Diseases

Corn

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One corn is a local keratinization of the skin. It is caused by permanently high pressure or friction, as it causes, for example, too tight footwear. A deep into the skin reaching into the corneal cone can cause severe pain. Read all about the causes, treatment and prognosis of corns.

ICD codes for this disease: ICD codes are internationally valid medical diagnosis codes. They are found e.g. in medical reports or on incapacity certificates. L84ArtikelübersichtHühnerauge

  • description
  • symptoms
  • Causes and risk factors
  • Examinations and diagnosis
  • treatment
  • Disease course and prognosis

Corn eye: description

A corn (Clavus, crow's eye, Leichdorn) is a roundish, sharply demarcated thickening of the skin. In the center of corns sits a hard, pointed corneal cone, which extends into deeper layers of the skin and causes pain in pressure.

The corn is very common. Particularly affected are women, rheumatism and diabetes patients.

Where and how do corns emerge?

Corns are caused by permanent pressure or friction on the skin. The cause may be, for example, too tight footwear or a Fußfehlstellung.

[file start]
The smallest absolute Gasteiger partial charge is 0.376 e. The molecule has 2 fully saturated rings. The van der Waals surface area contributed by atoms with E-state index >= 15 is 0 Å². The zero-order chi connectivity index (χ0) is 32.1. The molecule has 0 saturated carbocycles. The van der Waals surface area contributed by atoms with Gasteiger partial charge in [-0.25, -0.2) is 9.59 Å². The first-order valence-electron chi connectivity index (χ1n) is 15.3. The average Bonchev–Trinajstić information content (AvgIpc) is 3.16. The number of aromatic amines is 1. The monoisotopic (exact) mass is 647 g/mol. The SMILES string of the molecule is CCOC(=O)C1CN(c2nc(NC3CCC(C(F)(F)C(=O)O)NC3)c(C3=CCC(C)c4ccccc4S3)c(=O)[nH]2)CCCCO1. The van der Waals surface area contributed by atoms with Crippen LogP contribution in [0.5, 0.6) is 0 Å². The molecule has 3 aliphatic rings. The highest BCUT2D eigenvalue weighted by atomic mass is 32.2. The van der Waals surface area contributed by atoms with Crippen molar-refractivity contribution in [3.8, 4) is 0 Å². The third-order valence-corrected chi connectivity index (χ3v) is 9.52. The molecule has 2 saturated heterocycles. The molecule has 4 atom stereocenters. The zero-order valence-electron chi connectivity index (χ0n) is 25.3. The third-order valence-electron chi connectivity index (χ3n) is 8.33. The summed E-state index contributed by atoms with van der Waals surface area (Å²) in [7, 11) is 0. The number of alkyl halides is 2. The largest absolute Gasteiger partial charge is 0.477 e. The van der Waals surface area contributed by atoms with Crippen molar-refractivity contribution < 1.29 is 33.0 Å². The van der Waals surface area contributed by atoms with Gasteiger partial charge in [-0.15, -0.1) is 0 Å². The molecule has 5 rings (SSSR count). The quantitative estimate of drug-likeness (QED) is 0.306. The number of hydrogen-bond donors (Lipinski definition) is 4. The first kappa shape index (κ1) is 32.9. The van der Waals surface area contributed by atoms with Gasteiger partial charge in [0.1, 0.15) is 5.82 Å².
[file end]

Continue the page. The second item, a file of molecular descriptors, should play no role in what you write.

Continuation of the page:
Due to the constant pressure, a callus first forms on the foot. The uppermost layers of skin thicken and mutilate, forming a protective cushion against permanent external stress. Over time, this increased keratinization (hyperkeratosis) extends into deeper layers of the skin, creating a central, horny spine.

A corn-eye on the foot - on the sole of the foot or the sides - is the most common form of Clavus. Cause are often pressure loads by a spreading or Senkfuß. Also, a corn on the toe is not uncommon, mostly caused by tight shoes. A clavus can even form on the joints or under the toenails. In very rare cases, a corn-eye develops on the finger.

Different types of corn-eye

Physicians distinguish different forms of corns, but in practice can not always be exactly separated from each other. Different types of corns may require different therapies.

  • Clavus mollis (soft corn-eye): Found between very tight or deformed toes and has a soft, flat core.
  • Clavus durus: A corn-eye with a hard, strongly compressed corneal core. Mostly located on the outer foot.
  • Clavus subungualis: A corn-eye under the nail.
  • Clavus vascular: A corn-eye containing blood vessels. That's why it often bleeds when removed.
  • Clavus neurovascular: Nervous coral and therefore very painful.
  • Clavus neurofibrosum: A very large corn eye. The sole of the foot and bales are particularly affected.
  • Clavus papillaris: Is indicated by a white border. In the middle under the layer of the cornea there is an accumulation of fluid, for example a bruise. Therefore, this corn is very painful.
  • Clavus miliaris: Represents a peculiarity among the corns. It is a non-deep, round cornification, which occurs especially in places that are not subjected to pressure. Since there is no pain in a Clavus miliaris, it is also referred to as pseudo-chicken eye.

Corn or Wart?

Corns and warts can look alike. The experienced chiropodist or doctor recognizes the difference immediately.